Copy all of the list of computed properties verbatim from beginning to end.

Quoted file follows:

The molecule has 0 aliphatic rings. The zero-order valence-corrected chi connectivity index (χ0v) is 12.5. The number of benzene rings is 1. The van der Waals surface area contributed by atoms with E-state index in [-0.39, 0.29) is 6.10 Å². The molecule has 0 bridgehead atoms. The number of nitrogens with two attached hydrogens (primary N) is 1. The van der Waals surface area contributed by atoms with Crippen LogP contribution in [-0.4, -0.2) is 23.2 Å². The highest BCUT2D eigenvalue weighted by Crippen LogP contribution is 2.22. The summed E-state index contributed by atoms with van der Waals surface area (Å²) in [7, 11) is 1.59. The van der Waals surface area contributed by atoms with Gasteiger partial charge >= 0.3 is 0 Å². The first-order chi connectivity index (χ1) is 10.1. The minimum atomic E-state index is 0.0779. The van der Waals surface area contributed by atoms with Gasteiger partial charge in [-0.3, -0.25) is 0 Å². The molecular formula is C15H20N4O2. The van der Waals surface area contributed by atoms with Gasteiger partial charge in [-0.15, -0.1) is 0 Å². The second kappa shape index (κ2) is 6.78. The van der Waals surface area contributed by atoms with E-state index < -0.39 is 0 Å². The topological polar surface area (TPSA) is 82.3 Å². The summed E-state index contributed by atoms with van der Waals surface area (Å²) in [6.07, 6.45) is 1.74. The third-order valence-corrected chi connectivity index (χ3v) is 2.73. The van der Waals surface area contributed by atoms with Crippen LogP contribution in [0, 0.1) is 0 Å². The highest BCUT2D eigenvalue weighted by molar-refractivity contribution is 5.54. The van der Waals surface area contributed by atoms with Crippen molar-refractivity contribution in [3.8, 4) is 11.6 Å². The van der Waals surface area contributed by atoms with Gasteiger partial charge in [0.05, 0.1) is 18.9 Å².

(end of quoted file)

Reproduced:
The molecule has 0 aliphatic rings. The zero-order valence-corrected chi connectivity index (χ0v) is 12.5. The number of benzene rings is 1. The van der Waals surface area contributed by atoms with E-state index in [-0.39, 0.29) is 6.10 Å². The molecule has 0 bridgehead atoms. The number of nitrogens with two attached hydrogens (primary N) is 1. The van der Waals surface area contributed by atoms with Crippen LogP contribution in [-0.4, -0.2) is 23.2 Å². The highest BCUT2D eigenvalue weighted by Crippen LogP contribution is 2.22. The summed E-state index contributed by atoms with van der Waals surface area (Å²) in [7, 11) is 1.59. The van der Waals surface area contributed by atoms with Gasteiger partial charge >= 0.3 is 0 Å². The first-order chi connectivity index (χ1) is 10.1. The minimum atomic E-state index is 0.0779. The van der Waals surface area contributed by atoms with Gasteiger partial charge in [-0.3, -0.25) is 0 Å². The molecular formula is C15H20N4O2. The van der Waals surface area contributed by atoms with Gasteiger partial charge in [-0.15, -0.1) is 0 Å². The second kappa shape index (κ2) is 6.78. The van der Waals surface area contributed by atoms with E-state index < -0.39 is 0 Å². The topological polar surface area (TPSA) is 82.3 Å². The summed E-state index contributed by atoms with van der Waals surface area (Å²) in [6.07, 6.45) is 1.74. The third-order valence-corrected chi connectivity index (χ3v) is 2.73. The van der Waals surface area contributed by atoms with Crippen LogP contribution in [0, 0.1) is 0 Å². The highest BCUT2D eigenvalue weighted by molar-refractivity contribution is 5.54. The van der Waals surface area contributed by atoms with Crippen molar-refractivity contribution in [3.8, 4) is 11.6 Å². The van der Waals surface area contributed by atoms with Gasteiger partial charge in [0.05, 0.1) is 18.9 Å².